I grew up in Japan in a household where my mother was a follower of Jesus but my father was not a believer. My mother took my siblings and me to church each week and played a central role in my faith formation. Consequently, I recall her presence in most of my Christmas memories, such as attending Christmas Eve worship services, acting in Nativity plays, and sharing about Jesus and the “meaning” of Christmas with others. Within my family, my mother was the primary figure who modeled Christ, and she has played an indispensable role in fostering my faith.

Many Christians may resonate with my story, especially those who grew up in a family where the mother was the sole parent who followed Jesus. Indeed, a 2019 Barna study of Christian homes in the United States points to the prominent role of mothers in their children’s faith. Teens consistently identified mothers as the foremost figures who pray with them and talk with them about matters relating to the Bible and faith. “Over and over, this study speaks to the enduring impact of mothers—in conversation, companionship, discipline and, importantly, spiritual development,” researcher Alyce Youngblood concluded. For many believers, belief in Jesus would not have been a reality without the role and legacy of family matriarchs in their lives.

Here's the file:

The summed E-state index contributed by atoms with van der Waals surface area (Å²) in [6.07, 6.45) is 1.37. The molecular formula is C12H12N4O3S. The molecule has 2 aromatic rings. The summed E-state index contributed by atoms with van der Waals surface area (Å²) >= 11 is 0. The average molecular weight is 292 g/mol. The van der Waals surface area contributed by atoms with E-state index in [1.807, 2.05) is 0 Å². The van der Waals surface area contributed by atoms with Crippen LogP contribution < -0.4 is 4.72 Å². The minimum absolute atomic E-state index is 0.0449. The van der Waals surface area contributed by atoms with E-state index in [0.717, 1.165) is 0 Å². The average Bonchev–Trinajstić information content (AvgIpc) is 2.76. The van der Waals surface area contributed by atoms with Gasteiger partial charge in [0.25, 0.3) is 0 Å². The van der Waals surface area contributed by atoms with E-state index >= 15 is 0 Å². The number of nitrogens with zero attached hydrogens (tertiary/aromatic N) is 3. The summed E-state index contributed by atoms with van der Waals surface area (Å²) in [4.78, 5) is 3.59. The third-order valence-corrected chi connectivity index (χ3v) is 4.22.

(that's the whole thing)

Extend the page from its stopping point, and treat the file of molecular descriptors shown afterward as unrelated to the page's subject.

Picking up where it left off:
The Advent season provides an opportunity to meditate on Christ’s love, but it also gives us a chance to appreciate his maternal lineage, particularly of his great-ancestor Ruth. I propose that the story of Ruth serves as an Old Testament Advent story. For Christians, Advent carries a specific connotation of “the coming of Christ at the Incarnation.” But the term also broadly means “the coming of an important event, person, invention, etc.” In this regard, the Book of Ruth looks forward to the advent of both King David and Jesus. The connection between Ruth, David, and Jesus is especially evident in Matthew’s genealogy, which includes Ruth, along with four other women: Tamar, Rahab, Bathsheba, and Mary (Matt. 1:3, 5–6, 16).

God’s love and character are made manifest through the female characters in the unfolding of Ruth’s narrative—a reminder that God’s salvation is accomplished not simply through “heroic” men, but women also play a vital role in God’s redemption story. Reading the Book of Ruth as an Advent story provides an opportunity for us to reflect on God’s attributes especially expressed through women, both in the Bible and in our personal lives.